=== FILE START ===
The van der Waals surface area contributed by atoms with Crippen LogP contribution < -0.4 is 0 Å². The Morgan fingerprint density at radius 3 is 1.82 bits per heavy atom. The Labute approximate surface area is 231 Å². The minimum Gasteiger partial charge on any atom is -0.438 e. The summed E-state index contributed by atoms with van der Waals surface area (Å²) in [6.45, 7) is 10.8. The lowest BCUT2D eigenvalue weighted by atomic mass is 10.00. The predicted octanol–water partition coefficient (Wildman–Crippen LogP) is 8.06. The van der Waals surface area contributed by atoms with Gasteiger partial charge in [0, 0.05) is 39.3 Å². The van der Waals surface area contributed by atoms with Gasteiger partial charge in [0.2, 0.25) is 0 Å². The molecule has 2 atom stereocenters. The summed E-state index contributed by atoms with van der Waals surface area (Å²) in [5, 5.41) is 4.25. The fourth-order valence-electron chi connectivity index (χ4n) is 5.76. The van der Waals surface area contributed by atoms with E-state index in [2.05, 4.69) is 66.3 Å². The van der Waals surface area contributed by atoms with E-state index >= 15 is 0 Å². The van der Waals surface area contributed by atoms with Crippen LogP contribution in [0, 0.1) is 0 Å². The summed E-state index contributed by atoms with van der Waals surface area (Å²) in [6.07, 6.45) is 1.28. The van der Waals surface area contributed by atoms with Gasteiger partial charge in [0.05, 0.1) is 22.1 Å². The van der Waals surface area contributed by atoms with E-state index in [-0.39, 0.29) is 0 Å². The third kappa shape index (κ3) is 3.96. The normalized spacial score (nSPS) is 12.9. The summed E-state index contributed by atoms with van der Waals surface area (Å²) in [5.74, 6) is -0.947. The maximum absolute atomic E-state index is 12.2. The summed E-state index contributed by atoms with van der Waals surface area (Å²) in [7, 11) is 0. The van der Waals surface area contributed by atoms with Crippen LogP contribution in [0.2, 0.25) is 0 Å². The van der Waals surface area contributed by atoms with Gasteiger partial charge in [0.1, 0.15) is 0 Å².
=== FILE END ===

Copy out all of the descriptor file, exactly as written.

The van der Waals surface area contributed by atoms with Crippen LogP contribution < -0.4 is 0 Å². The Morgan fingerprint density at radius 3 is 1.82 bits per heavy atom. The Labute approximate surface area is 231 Å². The minimum Gasteiger partial charge on any atom is -0.438 e. The summed E-state index contributed by atoms with van der Waals surface area (Å²) in [6.45, 7) is 10.8. The lowest BCUT2D eigenvalue weighted by atomic mass is 10.00. The predicted octanol–water partition coefficient (Wildman–Crippen LogP) is 8.06. The van der Waals surface area contributed by atoms with Gasteiger partial charge in [0, 0.05) is 39.3 Å². The van der Waals surface area contributed by atoms with Gasteiger partial charge in [0.2, 0.25) is 0 Å². The molecule has 2 atom stereocenters. The summed E-state index contributed by atoms with van der Waals surface area (Å²) in [5, 5.41) is 4.25. The fourth-order valence-electron chi connectivity index (χ4n) is 5.76. The van der Waals surface area contributed by atoms with E-state index in [2.05, 4.69) is 66.3 Å². The van der Waals surface area contributed by atoms with E-state index >= 15 is 0 Å². The van der Waals surface area contributed by atoms with Crippen LogP contribution in [0, 0.1) is 0 Å². The summed E-state index contributed by atoms with van der Waals surface area (Å²) in [6.07, 6.45) is 1.28. The van der Waals surface area contributed by atoms with Gasteiger partial charge in [0.05, 0.1) is 22.1 Å². The van der Waals surface area contributed by atoms with E-state index in [-0.39, 0.29) is 0 Å². The third kappa shape index (κ3) is 3.96. The normalized spacial score (nSPS) is 12.9. The summed E-state index contributed by atoms with van der Waals surface area (Å²) in [5.74, 6) is -0.947. The maximum absolute atomic E-state index is 12.2. The summed E-state index contributed by atoms with van der Waals surface area (Å²) in [7, 11) is 0. The van der Waals surface area contributed by atoms with Crippen LogP contribution in [0.2, 0.25) is 0 Å². The van der Waals surface area contributed by atoms with Gasteiger partial charge in [0.1, 0.15) is 0 Å².